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- A Garland for Girls - 1/38 -


A Garland for Girls

By Louisa May Alcott

TO R.A. LAWRENCE

THIS LITTLE BOOK IS AFFECTIONATELY INSCRIBED BY HER GRATEFUL FRIEND,

L.M. ALCOTT

CONTENTS

MAY FLOWERS

AN IVY SPRAY AND LADIES' SLIPPERS

PANSIES

WATER-LILIES

POPPIES AND WHEAT

LITTLE BUTTON-ROSE

MOUNTAIN-LAUREL AND MAIDEN-HAIR

PREFACE

These stories were written for my own amusement during a period of enforced seclusion. The flowers which were my solace and pleasure suggested titles for the tales and gave an interest to the work.

If my girls find a little beauty or sunshine in these common blossoms, their old friend will not have made her Garland in vain.

L.M. ALCOTT.

SEPTEMBER, 1887.

MAY FLOWERS

Being Boston girls, of course they got up a club for mental improvement, and, as they were all descendants of the Pilgrim Fathers, they called it the Mayflower Club. A very good name, and the six young girls who were members of it made a very pretty posy when they met together, once a week, to sew, and read well-chosen books. At the first meeting of the season, after being separated all summer, there was a good deal of gossip to be attended to before the question, "What shall we read?" came up for serious discussion.

Anna Winslow, as president, began by proposing "Happy Dodd;" but a chorus of "I've read it!" made her turn to her list for another title.

"'Prisoners of Poverty' is all about workingwomen, very true and very sad; but Mamma said it might do us good to know something of the hard times other girls have," said Anna, soberly; for she was a thoughtful creature, very anxious to do her duty in all ways.

"I'd rather not know about sad things, since I can't help to make them any better," answered Ella Carver, softly patting the apple blossoms she was embroidering on a bit of blue satin.

"But we might help if we really tried, I suppose; you know how much Happy Dodd did when she once began, and she was only a poor little girl without half the means of doing good which we have," said Anna, glad to discuss the matter, for she had a little plan in her head and wanted to prepare a way for proposing it.

"Yes, I'm always saying that I have more than my share of fun and comfort and pretty things, and that I ought and will share them with some one. But I don't do it; and now and then, when I hear about real poverty, or dreadful sickness, I feel so wicked it quite upsets me. If I knew HOW to begin, I really would. But dirty little children don't come in my way, nor tipsy women to be reformed, nor nice lame girls to sing and pray with, as it all happens in books," cried Marion Warren, with such a remorseful expression on her merry round face that her mates laughed with one accord.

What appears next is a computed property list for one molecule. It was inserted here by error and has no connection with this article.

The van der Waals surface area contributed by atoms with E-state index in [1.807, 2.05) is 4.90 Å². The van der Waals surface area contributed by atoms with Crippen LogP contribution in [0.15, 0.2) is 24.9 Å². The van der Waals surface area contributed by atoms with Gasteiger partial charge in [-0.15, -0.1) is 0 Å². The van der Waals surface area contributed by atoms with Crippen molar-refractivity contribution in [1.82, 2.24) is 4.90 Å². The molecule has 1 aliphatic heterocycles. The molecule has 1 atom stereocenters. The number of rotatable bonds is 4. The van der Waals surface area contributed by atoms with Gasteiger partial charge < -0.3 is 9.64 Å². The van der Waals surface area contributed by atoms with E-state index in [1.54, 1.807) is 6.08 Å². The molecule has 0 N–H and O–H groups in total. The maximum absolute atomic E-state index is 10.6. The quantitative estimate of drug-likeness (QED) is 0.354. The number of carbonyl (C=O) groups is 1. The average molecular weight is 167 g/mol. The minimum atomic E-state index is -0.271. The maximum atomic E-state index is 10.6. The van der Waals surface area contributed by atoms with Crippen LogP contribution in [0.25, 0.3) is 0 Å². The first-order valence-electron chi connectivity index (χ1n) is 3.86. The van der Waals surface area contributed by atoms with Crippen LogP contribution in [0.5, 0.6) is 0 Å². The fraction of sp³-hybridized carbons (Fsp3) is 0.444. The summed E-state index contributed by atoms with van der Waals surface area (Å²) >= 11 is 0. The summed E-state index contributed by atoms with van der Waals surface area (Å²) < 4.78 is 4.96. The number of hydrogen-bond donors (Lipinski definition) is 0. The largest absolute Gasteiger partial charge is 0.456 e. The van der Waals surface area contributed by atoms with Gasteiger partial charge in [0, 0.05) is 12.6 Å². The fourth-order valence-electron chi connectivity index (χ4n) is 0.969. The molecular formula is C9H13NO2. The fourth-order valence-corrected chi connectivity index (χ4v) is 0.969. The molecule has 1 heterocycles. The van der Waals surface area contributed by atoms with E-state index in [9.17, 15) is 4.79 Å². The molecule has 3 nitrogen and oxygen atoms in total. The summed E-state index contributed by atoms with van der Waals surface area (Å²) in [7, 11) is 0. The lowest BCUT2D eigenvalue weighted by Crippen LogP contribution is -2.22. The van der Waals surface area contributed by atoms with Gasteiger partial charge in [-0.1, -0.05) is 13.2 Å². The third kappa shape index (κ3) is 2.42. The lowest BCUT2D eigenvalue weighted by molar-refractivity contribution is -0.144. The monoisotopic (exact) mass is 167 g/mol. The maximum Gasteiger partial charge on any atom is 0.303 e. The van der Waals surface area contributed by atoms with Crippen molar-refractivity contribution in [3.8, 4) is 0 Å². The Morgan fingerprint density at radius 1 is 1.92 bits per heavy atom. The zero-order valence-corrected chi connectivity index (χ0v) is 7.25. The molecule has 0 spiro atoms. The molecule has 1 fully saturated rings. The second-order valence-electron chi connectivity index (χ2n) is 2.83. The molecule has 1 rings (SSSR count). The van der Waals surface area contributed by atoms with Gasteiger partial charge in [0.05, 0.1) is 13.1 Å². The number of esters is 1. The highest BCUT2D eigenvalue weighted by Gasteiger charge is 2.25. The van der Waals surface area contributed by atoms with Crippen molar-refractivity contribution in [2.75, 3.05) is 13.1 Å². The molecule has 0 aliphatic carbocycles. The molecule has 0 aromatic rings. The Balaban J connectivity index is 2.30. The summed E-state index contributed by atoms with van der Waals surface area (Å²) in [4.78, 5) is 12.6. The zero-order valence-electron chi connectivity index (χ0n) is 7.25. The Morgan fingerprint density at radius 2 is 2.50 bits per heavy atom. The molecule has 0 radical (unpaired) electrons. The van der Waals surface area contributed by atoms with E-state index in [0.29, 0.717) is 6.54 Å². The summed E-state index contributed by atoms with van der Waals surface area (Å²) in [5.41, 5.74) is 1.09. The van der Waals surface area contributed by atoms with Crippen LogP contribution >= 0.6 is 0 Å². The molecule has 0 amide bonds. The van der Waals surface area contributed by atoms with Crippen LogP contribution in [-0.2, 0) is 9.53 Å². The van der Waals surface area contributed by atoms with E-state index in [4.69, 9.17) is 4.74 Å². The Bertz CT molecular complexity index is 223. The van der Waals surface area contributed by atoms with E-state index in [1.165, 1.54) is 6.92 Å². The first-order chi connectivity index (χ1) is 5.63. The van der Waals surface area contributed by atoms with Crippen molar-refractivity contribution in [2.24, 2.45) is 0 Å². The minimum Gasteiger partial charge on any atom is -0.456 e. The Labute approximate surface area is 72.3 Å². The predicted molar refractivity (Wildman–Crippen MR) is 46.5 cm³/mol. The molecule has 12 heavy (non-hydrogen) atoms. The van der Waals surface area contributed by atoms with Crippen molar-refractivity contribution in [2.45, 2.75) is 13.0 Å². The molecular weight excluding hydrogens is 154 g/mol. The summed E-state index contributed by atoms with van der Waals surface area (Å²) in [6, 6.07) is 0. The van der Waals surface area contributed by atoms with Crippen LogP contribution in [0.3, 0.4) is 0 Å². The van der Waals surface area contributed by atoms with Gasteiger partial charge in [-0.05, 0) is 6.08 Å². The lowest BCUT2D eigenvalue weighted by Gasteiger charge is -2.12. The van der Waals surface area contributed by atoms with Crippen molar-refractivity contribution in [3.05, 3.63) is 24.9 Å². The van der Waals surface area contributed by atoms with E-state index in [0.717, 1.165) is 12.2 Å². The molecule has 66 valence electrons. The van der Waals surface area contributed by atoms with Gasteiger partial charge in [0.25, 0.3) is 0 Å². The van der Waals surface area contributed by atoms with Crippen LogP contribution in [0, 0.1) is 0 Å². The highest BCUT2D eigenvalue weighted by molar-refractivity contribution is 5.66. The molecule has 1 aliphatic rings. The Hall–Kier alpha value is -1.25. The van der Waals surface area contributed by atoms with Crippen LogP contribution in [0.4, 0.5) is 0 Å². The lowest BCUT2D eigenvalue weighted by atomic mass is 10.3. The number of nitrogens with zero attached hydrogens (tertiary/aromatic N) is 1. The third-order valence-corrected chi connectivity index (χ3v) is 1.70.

"I know something that I COULD do if I only had the courage to begin it. But Papa would shake his head unbelievingly, and Mamma worry about its being proper, and it would interfere with my music, and everything nice that I especially wanted to go to would be sure to come on whatever day I set for my good work, and I should get discouraged or ashamed, and not half do it, so I don't begin, but I know I ought." And Elizabeth Alden rolled her large eyes from one friend to another, as if appealing to them to goad her to this duty by counsel and encouragement of some sort.

"Well, I suppose it's right, but I do perfectly hate to go poking round among poor folks, smelling bad smells, seeing dreadful sights, hearing woful tales, and running the risk of catching fever, and diphtheria, and horrid things. I don't pretend to like charity, but say right out I'm a silly, selfish wretch, and want to enjoy every minute, and not worry about other people. Isn't it shameful?"